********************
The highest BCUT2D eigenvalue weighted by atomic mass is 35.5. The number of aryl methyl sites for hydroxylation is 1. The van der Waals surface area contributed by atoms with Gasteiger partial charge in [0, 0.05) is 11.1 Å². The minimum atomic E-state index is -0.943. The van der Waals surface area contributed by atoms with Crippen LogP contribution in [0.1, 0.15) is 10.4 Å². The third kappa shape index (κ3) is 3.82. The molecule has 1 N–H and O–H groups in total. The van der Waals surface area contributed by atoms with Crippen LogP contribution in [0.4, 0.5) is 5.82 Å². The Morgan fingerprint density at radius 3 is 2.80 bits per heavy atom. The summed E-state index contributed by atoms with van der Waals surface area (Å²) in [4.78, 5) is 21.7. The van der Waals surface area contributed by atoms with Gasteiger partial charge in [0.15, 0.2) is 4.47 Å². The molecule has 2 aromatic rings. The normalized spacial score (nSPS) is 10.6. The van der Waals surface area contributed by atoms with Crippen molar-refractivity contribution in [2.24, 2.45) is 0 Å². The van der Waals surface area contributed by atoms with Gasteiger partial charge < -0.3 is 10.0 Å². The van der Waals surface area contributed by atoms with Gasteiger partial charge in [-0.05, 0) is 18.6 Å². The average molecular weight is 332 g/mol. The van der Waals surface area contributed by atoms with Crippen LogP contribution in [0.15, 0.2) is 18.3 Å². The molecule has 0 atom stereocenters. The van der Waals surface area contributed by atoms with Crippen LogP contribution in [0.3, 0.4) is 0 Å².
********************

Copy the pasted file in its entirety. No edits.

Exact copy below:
The highest BCUT2D eigenvalue weighted by atomic mass is 35.5. The number of aryl methyl sites for hydroxylation is 1. The van der Waals surface area contributed by atoms with Gasteiger partial charge in [0, 0.05) is 11.1 Å². The minimum atomic E-state index is -0.943. The van der Waals surface area contributed by atoms with Crippen LogP contribution in [0.1, 0.15) is 10.4 Å². The third kappa shape index (κ3) is 3.82. The molecule has 1 N–H and O–H groups in total. The van der Waals surface area contributed by atoms with Crippen LogP contribution in [0.4, 0.5) is 5.82 Å². The Morgan fingerprint density at radius 3 is 2.80 bits per heavy atom. The summed E-state index contributed by atoms with van der Waals surface area (Å²) in [4.78, 5) is 21.7. The van der Waals surface area contributed by atoms with Gasteiger partial charge in [0.15, 0.2) is 4.47 Å². The molecule has 2 aromatic rings. The normalized spacial score (nSPS) is 10.6. The van der Waals surface area contributed by atoms with Crippen molar-refractivity contribution in [2.24, 2.45) is 0 Å². The van der Waals surface area contributed by atoms with Gasteiger partial charge < -0.3 is 10.0 Å². The van der Waals surface area contributed by atoms with Gasteiger partial charge in [-0.05, 0) is 18.6 Å². The average molecular weight is 332 g/mol. The van der Waals surface area contributed by atoms with Crippen LogP contribution in [0.15, 0.2) is 18.3 Å². The molecule has 0 atom stereocenters. The van der Waals surface area contributed by atoms with Crippen LogP contribution in [0.3, 0.4) is 0 Å².